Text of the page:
Dividend Mapping: Stupid or brilliant?
Just for fun I thought I’d share an investing concept I dreamed up quite a while back. I never actually pursued the idea because it didn’t make sense on a number of levels. In fact it was pretty dumb once I thought about it a little.
Allow me to explain.
The whole concept of pretirement is built upon the idea that once passive investments generate enough money to pay for your monthly bills, you’re financially independent. Thus, you enter into a rarely discussed era of life: pretirement. As you age and become less able to work (thereby making your risk of financial problems higher), you then enter traditional retirement, adding in your Social Security, your personal retirement funds and Medicare to give you the security you need later in life.
OK, that’s straightforward enough, right?
Now let’s talk about investing. Every investor at one point or another has heard the advice about choosing stocks to invest in by looking in your own refrigerator (or looking around your own house, etc.) The idea is pretty simple: If you are a pretty typical person, then it’s fair to say that there are a lot of other people making the same buying choices as you. Therefore the companies who make the products that fill your own home are the ones you should invest in. Classically this advice has pointed investors toward companies like Proctor & Gamble, PepsiCo or General Mills.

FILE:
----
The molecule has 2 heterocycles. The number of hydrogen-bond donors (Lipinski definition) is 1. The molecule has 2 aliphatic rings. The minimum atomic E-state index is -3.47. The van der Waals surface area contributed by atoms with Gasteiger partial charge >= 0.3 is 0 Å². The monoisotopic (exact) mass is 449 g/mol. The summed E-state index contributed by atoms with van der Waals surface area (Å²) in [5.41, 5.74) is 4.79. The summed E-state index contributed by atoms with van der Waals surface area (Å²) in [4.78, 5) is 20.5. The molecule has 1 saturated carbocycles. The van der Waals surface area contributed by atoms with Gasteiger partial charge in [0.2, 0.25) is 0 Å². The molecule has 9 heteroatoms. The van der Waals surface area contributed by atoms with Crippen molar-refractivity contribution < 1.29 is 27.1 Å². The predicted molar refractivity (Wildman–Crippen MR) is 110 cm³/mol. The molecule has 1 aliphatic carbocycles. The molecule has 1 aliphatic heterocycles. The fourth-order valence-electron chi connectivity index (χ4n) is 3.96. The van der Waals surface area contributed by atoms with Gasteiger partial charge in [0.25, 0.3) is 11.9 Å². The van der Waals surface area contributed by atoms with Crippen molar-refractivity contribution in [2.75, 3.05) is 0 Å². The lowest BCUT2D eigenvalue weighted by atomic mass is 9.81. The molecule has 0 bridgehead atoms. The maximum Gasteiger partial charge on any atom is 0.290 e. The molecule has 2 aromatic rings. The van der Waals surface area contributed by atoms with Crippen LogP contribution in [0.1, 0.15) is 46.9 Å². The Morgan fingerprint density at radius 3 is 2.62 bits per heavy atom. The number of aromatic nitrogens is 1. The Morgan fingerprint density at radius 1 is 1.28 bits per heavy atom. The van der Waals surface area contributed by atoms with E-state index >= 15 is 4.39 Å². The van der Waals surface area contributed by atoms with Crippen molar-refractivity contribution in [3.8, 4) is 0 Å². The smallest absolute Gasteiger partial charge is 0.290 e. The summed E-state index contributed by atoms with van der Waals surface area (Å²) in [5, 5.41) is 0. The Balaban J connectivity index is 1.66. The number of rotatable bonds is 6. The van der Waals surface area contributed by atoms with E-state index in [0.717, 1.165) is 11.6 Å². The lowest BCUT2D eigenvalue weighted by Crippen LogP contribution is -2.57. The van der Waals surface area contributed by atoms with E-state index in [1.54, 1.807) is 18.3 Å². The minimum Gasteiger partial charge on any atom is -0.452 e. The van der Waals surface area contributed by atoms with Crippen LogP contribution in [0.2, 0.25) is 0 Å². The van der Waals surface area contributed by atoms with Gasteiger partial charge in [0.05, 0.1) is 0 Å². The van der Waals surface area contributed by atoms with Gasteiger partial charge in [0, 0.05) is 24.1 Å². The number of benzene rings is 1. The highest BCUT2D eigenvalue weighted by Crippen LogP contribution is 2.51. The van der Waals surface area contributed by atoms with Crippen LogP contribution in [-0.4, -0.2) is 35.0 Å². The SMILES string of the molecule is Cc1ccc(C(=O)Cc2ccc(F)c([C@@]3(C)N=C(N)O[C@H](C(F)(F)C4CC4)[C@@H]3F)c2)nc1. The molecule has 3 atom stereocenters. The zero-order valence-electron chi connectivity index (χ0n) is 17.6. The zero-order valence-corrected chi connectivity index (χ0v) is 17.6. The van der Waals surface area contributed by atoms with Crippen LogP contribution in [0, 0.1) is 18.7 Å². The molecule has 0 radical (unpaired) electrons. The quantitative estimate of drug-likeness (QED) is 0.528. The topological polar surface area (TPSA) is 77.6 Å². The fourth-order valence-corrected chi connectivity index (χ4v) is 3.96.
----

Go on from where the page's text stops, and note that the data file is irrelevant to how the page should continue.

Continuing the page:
Dividend Mapping (a term I just made up), takes this idea a little farther.
Here’s how it would work. I’ll use my own bills as an example (with some rounding to clean it up for you. Also, this is just my share of the bills. If you want the real number with both my wife and I included, just double it.)
1. Make a list of your ongoing monthly bills with the amounts you pay.
- Food $175
- Seattle PUD $50
- Seattle City Light $50
- Gas bill – PG&E $50
- Comcast $32
- Cell Phones $10*
- Car Insurance $130
- Life Insurance $45
- Property Taxes $220
- Homeowner’s Insurance $25
2. Re-jigger your list to organize it by company. So for me:
- Food: N/A $175
- Seattle PUD $50
- Seattle City Light $50
- Gas bill – PG&E $50
- Comcast $32
- AirVoice Wireless $10
- Allstate Insurance (Car, Life, Homeowner’s) $420
3. Now, see if I can “map” investments to each line item: